2017-07-14 / Home & Garden

A perennial vine with a passion for butterflies and conservation

Stopping to smell the flowers
By Arlene Marturano

Capture children’s enthusiasm for butterflies with a vine that matches their energy while rearing gulf fritillary butterflies on Passiflora incarnata, passion vine.

The native herbaceous perennial vine grows across the southeastern United States. While found in wilderness areas, it is also common in subdivisions and along roadsides.

The extraordinary beauty of the passionflower is dreamlike. Three-inch wide purple flowers have five sepals and five petals. The crown or corona is covered in wavy hair like fringe. In the center of each flower are five stamens and a tripart pistil. The ephemeral flowers last only one day.

An egg shaped green edible fruit filled with seeds follows faded flowers. The popping sound made when the ripe fruit is stepped on accounts for the common name maypop.

Starting a community of passionflower vines is not difficult; containing it is. The vine spreads by underground rhizomes popping up on property like prairie dog mounds. Mow the plant down, and it soon returns running for a mature length of 25 feet across the ground or twining its tendrils on nearby plants or structures. By cultivating passionflower in raised beds or containers you witness plant-insect relationships, butterfly behavior and life cycle on a daily basis. The vine hosts the eggs and larvae of the gulf fritillary butterfly. The plant is a frequently passed along by gardeners or obtained at native plant nurseries. If propagating from seed, sow in early spring. Germination is slow, from days to months.


Passion vine prefers full sun and adapts to well-drained clay, sand, and loam soils. Passion vine prefers full sun and adapts to well-drained clay, sand, and loam soils. While getting passion vine established, attract gulf fritillary butterflies with lantana as a lure. This nectar plant brings a pageant of butterflies with its mass of colorful nosegay shaped flowerheads, each offering 20-40 florets for tapping nectar.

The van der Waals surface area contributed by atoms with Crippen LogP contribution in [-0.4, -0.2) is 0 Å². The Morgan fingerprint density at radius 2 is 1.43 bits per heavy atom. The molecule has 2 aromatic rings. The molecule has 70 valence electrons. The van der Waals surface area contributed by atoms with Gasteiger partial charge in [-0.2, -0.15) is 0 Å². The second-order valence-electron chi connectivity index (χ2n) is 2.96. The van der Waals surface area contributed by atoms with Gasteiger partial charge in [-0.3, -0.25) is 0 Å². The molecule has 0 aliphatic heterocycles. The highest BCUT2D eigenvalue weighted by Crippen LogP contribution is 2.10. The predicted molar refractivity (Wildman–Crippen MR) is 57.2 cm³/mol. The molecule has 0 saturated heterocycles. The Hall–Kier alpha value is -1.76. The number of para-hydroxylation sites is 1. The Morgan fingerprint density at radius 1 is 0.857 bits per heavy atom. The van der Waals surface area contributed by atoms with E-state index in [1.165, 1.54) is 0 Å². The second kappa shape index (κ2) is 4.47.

The ephemeral flowers last only one day. The ephemeral flowers last only one day. Gulf fritillary butterflies have a 2.5 to 3.5 inch wingspan. Upper wings are a burnt orange color with black edgings and markings. The underside of wings is brown and orange with iridescent silver spots. The body is streaked in white and orange with black specks on the orange. Head is pointed and a black-coiled proboscis extends from the front.

Females deposit single yellow eggs on the underside of the tri-lobed palmate leaves of passion vine. The plant leaves have tiny yellow bumps mimicking eggs. The plant has devised a protection device to fool butterflies into thinking eggs have already been deposited. After all, eggs lead to caterpillars and the decimation of the leaves.

In four to six days, miniscule caterpillars chew their way out of the eggshell, which serves as an appetizer for the leafy green entrées ahead. Larvae are reddish brown caterpillars covered with rows of ominous looking, but harmless, black bristles. Caterpillars chew leaves and stem with chitinous mandibles.

The gulf fritillary is a resident of the southern US, Mexico, Central America, and South America.The gulf fritillary is a resident of the southern US, Mexico, Central America, and South America.
As caterpillars grow, their exoskeletons become too small, and they molt. After a series of molts, caterpillars pupate by finding a firm support on which to attach and change into a chrysalis. Within five to 10 days, the dry brown chrysalis shell splits, the adult butterfly emerges hanging upside down until its wings dry and harden. The lifespan of the adult is two to four weeks.

The gulf fritillary’s life depends upon the passion vine. By growing passion vine and rearing caterpillars to butterflies, children and adults come to realize their role in conserving natural systems.



The adult gulf fritillary is found in open fields, woodland edges, and urban and suburban gardens. The adult gulf fritillary is found in open fields, woodland edges, and urban and suburban gardens.

The life of a gulf fritillary caterpillar is two to three weeks of eating. The life of a gulf fritillary caterpillar is two to three weeks of eating.

The egg-shaped fruit called maypop is consumed by humans and wildlife. The egg-shaped fruit called maypop is consumed by humans and wildlife.

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